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Facebook Launches Instant Articles

Facebook last week announced the launch of a new initiative for publishers, Instant Articles, which will allow them to post native articles directly into the newsfeed. The move has been rumoured for some weeks now, ever since the New York Times broke the story that it would be one of the first to use the new feature.

Facebook has partnered with some of the webs biggest publishers such as Buzzfeed, BBC News, National Geographic and NBC News. The new feature launched last Wednesday and the social media site said in an email that it would be “extending it to new publishers as it’s developed through the rest of the year.”

Publishers who are interested in signing up for the new feature should contact Facebook to register their interest and join the Facebook Group for Publishers. At the moment, the feature will only be available on iPhone, but it’s expected to come to Android in the near future too.

Important Source for Publishers

Facebook say that the new feature has been launched as whilst the site realises that it has become an important source of traffic for online publishers, articles that are read on mobile are one of the slowest parts of its app. It’s thought that posting articles natively could speed up the reading experience for users by as much as 10X.

At the moment, mobile users wanting to read articles through Facebook have to click on a link and wait for the post to load in another page. In my experience, these don’t always work well on mobile devices inside the app, as they often cut off part of an article, as well as being slow to load. Native articles will appear in the newsfeed much like native videos and will provide a much faster experience.

Advertising Revenue and Traffic

It’s thought that Facebook will incentivise publishers by offering them the opportunity to keep 100% of ad revenues that they sell as well as 70% of Facebook ad inventory sold by the social network.

Whilst there are concerns surrounding how much data information publishers will get once articles are hosted by Facebook, according to the product manager for Instant Articles, Michael Reckhow, Instant Articles will provide all of the traffic measurement data that publishers could need from major firms such as Adobe Analytics, Google Analytics and ComScore and as such publishers would continue to “get traffic credit.”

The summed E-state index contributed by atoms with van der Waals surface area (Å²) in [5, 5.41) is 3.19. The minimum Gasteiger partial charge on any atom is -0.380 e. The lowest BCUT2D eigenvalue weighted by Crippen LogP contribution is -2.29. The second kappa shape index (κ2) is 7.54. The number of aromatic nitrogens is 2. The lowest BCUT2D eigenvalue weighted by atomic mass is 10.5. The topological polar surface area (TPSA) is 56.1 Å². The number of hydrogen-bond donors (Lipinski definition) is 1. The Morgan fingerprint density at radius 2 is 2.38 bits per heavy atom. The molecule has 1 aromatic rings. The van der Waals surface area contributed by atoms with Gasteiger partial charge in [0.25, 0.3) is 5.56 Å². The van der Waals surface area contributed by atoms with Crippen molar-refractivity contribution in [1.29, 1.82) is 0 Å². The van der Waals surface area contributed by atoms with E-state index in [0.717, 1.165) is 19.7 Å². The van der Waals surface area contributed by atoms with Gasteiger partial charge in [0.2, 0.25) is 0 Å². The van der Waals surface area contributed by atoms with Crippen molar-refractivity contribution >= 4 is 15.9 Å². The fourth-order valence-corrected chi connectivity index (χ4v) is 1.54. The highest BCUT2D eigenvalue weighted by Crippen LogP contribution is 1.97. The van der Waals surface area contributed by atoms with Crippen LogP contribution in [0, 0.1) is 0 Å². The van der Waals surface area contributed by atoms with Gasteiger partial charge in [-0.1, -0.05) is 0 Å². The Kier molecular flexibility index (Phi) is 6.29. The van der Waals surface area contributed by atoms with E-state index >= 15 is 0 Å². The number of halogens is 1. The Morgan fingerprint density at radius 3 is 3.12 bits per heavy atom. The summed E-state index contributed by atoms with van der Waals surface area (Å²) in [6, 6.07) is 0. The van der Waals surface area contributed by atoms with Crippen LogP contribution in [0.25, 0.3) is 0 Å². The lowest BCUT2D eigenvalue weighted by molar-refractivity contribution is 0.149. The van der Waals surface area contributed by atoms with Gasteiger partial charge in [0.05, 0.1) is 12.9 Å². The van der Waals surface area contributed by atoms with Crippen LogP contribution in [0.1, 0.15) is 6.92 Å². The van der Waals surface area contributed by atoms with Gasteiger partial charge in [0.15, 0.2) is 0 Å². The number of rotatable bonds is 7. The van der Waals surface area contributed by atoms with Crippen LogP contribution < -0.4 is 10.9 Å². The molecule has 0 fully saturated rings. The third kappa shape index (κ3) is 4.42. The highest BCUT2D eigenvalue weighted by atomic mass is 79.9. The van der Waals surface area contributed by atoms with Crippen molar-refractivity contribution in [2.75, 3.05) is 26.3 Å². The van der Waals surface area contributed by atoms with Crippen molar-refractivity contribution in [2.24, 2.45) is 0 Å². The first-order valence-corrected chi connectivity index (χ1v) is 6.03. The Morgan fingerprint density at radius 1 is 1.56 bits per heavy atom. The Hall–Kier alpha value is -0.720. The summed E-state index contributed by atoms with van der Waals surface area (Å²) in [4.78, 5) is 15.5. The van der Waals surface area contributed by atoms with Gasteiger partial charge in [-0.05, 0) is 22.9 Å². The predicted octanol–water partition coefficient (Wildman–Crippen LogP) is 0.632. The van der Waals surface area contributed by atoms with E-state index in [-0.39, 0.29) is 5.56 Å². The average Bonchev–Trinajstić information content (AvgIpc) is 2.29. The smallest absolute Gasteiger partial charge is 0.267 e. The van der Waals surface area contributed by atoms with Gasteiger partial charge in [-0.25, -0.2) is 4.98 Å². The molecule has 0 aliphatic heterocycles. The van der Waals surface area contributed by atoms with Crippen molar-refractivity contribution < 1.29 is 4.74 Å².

How it Works

On iPhone, rather than see a link in your newsfeed, you might see a cover image which moves. According to the New York Times, the first post from NBC News featured a sprinkler watering an almond tree.

“You can have these living, breathing photographs that become video,” said Mike Matas, product designer for Instant Articles.

Once you go ahead and click on the cover, the article instantly loads and embedded images appear in high resolution. You can then zoom in on any image by touch or by tilting the handset. Videos in the articles will also autoplay as you scroll down and it’s also possible that some publishers will add audio to images.

You can share the story on Facebook and other social media sites. It’s thought that the feature works by integration with publishers’ CMSs by reading special tags coded into the article in order to format it for Facebook.

“It kind of takes the best of our storytelling and journalism, in all of its multimedia forms, and renders that beautifully within the Facebook experience in a way that allows us to get traffic credit,” said Julian March, senior vice president for innovation and editorial at NBC News.

Good News for Publishers

The new feature is good news for publishers as it allows them to use the power of Facebook to further engage with readers, whilst ensuring that they don’t lose out in terms of traffic and advertising revenue. Articles that are quicker to load are also sure to mean an increase in engagement; Facebook has seen huge success with native video and has surpassed YouTube in terms of video engagement.

TechCrunch report that “Instant Articles won’t receive preferential treatment from Facebook’s sorting algorithm just because of their format” but they may of course show up more if they gain more engagement. This, TechCrunch point out, could “implicitly force” further publishers to sign up to the new feature.

Hard to Ignore Features

However, the feature sounds good enough so far that it’s unlikely that publishers won’t want to sign up for the service. Not only does the feature work to ensure that the formatting is true to the publisher site, but it offers an enriched reading experience to users that will be hard to ignore. The only real areas of concern for publishers have been in advertising revenue and the ability to retain traffic data, as well as branding. The social media site has worked hard to listen to the needs of the larger publishers in order to bring a feature that works well for everyone.

Buzzfeed for example wanted to be assured that the site would work with them to ensure that the popular quizzes that they post would still work natively. Indeed, TechCrunch report that the list-post specialist gave Facebook a list of features that it wanted to see in Instant Articles some time ago. It seems that the social network worked to adhere to everything on the list in order to ensure that publishers were happy with the new feature.

It’s thought that Facebook will also expand its analytics for publisher tools, released back in December.

All-in-all it seems like a great move by Facebook with pretty good features that will enhance the mobile user experience substantially. It’s not clear when Instant Articles will be rolled out to smaller publishers, but I for one look forward to using it on both a personal and professional level.

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